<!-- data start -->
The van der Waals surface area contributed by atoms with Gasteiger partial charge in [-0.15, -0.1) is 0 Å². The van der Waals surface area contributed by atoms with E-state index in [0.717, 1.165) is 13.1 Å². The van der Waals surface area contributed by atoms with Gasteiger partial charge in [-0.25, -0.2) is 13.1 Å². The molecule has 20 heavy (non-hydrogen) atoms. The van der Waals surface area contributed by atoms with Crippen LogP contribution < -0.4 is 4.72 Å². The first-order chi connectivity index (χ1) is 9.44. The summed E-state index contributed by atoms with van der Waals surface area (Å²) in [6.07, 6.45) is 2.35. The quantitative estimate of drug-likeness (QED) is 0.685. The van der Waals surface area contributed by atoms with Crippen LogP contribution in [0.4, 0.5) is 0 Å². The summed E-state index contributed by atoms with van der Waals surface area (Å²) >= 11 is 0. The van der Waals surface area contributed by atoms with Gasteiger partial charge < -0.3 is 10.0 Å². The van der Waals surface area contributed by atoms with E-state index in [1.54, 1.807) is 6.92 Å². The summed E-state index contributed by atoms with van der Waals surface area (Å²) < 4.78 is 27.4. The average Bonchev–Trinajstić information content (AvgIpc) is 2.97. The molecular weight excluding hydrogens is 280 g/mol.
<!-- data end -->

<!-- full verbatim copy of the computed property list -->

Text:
The van der Waals surface area contributed by atoms with Gasteiger partial charge in [-0.15, -0.1) is 0 Å². The van der Waals surface area contributed by atoms with E-state index in [0.717, 1.165) is 13.1 Å². The van der Waals surface area contributed by atoms with Gasteiger partial charge in [-0.25, -0.2) is 13.1 Å². The molecule has 20 heavy (non-hydrogen) atoms. The van der Waals surface area contributed by atoms with Crippen LogP contribution < -0.4 is 4.72 Å². The first-order chi connectivity index (χ1) is 9.44. The summed E-state index contributed by atoms with van der Waals surface area (Å²) in [6.07, 6.45) is 2.35. The quantitative estimate of drug-likeness (QED) is 0.685. The van der Waals surface area contributed by atoms with Crippen LogP contribution in [0.4, 0.5) is 0 Å². The summed E-state index contributed by atoms with van der Waals surface area (Å²) >= 11 is 0. The van der Waals surface area contributed by atoms with Gasteiger partial charge < -0.3 is 10.0 Å². The van der Waals surface area contributed by atoms with E-state index in [1.54, 1.807) is 6.92 Å². The summed E-state index contributed by atoms with van der Waals surface area (Å²) < 4.78 is 27.4. The average Bonchev–Trinajstić information content (AvgIpc) is 2.97. The molecular weight excluding hydrogens is 280 g/mol.